At the Royal Observatory of Edinburgh on the city’s Blackford Hill, in the depths of its oldest building, is a locked, climate-controlled room. That room is a library, and it houses the world’s most important collection of antiquarian books on astronomy.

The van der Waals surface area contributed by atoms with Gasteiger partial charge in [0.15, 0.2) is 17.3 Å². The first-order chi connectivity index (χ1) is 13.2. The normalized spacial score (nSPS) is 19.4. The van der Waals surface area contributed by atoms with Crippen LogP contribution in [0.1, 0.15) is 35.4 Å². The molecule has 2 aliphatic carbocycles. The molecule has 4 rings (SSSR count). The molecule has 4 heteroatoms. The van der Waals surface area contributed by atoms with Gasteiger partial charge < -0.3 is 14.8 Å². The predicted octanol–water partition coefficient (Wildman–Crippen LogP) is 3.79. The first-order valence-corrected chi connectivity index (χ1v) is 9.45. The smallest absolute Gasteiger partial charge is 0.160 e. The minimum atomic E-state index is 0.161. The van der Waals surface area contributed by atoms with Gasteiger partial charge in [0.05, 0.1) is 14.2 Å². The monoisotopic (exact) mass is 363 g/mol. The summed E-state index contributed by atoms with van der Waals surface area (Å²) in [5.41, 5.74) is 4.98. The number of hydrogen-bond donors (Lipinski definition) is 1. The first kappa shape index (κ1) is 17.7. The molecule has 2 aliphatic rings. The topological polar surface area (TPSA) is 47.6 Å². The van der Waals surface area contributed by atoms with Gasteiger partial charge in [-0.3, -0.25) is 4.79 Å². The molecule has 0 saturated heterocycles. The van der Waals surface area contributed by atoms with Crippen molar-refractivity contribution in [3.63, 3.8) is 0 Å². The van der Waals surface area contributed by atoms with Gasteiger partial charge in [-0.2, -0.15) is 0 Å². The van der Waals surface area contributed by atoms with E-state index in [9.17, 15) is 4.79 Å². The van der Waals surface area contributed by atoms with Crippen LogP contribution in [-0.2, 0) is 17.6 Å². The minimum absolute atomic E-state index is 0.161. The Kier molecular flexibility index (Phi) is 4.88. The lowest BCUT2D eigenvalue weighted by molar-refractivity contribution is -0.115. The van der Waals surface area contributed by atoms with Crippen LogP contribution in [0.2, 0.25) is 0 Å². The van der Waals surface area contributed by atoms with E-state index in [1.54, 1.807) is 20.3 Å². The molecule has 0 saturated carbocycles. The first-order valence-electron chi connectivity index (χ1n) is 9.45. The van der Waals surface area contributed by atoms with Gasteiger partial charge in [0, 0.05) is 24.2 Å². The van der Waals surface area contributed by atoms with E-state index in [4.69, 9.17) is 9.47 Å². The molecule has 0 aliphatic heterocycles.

The trip from the tourist town of Sorrento, clinging to the cliffs on the southern edge of the Bay of Naples, to the ancient settlement of Pompeii is an engaging one. Sorrento is the end of line, literally speaking: the railway track comes to an end there and so there is often a ticking, cooling train waiting on which to grab a seat before the journey begins. It’s also the place where the line’s itinerant folk bands take a cigarette break before the train beeps to signal its imminent departure. You will put a euro or two into their proffered caps, mostly because the weather is sunny and warm and you’re about to visit one of the most important archaeological sites in Europe, but also because it is physiologically impossible not to tap your foot along with upbeat accordion music.